MTSS and RTI cannot be used to delay or deny an evaluation for eligibility under IDEA.  https://www2.ed.gov/policy/speced/guid/idea/memosdcltrs/osep11-07rtimemo.pdf

Decoding Dyslexia North Carolina is advocating for early screening for dyslexia in schools.  We believe that time is of the essence and that the earlier dyslexia is addressed the greater the benefit for the child.  The North Carolina Department of Instruction has been advertising MTSS as a solution to screening children for dyslexia, but it is not a screener.  Lynn Loeser, a statewide consultant for Specific Learning Disabilities and ADHD, states that “A multi-tiered system of support process is not about SLD identification and eligibility.” MTSS is used by the schools to gather data on students for evaluation.

According to IDEA a state “may permit the use of other alternative research-based procedures for determining whether a child has a specific learning disability”§ 300.8(c)(10).  We believe that early screening for the risk factors of dyslexia should be formally enacted by legislation in all North Carolina public schools.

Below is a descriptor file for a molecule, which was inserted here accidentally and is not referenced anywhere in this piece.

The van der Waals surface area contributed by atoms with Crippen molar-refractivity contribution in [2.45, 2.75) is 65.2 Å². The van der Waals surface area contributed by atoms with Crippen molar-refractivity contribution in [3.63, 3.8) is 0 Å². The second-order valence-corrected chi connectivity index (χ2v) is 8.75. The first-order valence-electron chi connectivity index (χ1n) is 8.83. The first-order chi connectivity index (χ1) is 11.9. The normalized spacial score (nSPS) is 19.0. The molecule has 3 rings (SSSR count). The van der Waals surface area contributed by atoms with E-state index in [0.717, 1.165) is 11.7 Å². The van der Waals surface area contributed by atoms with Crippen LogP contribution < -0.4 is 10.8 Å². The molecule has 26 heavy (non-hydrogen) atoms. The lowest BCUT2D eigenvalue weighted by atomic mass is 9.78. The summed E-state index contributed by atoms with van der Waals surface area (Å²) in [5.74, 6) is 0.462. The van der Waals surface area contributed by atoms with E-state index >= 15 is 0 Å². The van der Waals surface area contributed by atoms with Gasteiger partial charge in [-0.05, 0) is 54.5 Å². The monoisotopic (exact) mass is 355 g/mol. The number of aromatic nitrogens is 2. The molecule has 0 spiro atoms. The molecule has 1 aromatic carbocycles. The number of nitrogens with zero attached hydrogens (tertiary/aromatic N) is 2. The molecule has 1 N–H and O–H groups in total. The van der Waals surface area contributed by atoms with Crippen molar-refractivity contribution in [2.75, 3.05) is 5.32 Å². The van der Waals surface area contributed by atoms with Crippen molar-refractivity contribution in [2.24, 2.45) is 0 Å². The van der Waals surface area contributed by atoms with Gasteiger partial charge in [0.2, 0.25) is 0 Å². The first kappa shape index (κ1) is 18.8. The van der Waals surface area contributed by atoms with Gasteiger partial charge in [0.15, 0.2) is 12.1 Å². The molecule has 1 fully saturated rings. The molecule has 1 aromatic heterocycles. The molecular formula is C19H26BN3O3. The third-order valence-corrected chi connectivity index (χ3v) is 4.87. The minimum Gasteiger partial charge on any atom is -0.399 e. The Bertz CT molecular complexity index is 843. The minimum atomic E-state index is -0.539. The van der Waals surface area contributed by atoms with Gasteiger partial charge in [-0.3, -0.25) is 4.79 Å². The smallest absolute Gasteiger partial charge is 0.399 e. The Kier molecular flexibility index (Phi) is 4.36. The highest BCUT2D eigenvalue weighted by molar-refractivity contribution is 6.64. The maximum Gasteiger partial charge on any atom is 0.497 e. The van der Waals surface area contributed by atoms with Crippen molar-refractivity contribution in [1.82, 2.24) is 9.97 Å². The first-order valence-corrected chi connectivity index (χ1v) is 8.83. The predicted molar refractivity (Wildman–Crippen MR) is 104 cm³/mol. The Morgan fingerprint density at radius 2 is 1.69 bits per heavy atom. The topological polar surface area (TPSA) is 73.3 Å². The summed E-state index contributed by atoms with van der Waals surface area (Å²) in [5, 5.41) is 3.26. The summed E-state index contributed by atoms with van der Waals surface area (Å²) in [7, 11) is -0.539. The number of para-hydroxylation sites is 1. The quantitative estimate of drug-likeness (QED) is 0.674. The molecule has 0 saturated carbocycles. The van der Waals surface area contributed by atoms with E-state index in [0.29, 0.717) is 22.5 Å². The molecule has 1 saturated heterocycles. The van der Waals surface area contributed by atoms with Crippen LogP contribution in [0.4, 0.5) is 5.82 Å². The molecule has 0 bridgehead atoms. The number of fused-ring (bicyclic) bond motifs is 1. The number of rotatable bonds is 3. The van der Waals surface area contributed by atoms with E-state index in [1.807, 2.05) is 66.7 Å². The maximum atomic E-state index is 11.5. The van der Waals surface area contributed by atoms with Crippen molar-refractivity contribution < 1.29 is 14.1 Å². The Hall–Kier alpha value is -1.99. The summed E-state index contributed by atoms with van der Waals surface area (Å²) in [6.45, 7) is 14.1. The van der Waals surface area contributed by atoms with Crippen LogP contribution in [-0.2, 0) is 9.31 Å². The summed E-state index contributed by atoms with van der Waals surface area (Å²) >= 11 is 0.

We recently issued a call out for letters in support of dyslexia legislation.  One of the common themes in these letters was parents questioning why schools were not being proactive when it comes to identifying and addressing the needs of dyslexic students.  Let’s not lose another day or even a year by not taking bold action to help these children.
A plan for early screening in Kindergarten is a proactive step in the right direction!

Common themes in the letters submitted by parents:
-Family members with dyslexia
-Children not on grade-level
-Children retained and still not on grade level
-Children receiving inappropriate interventions in school
-Children receiving tutoring services paid for by their parents
-Children removed from public school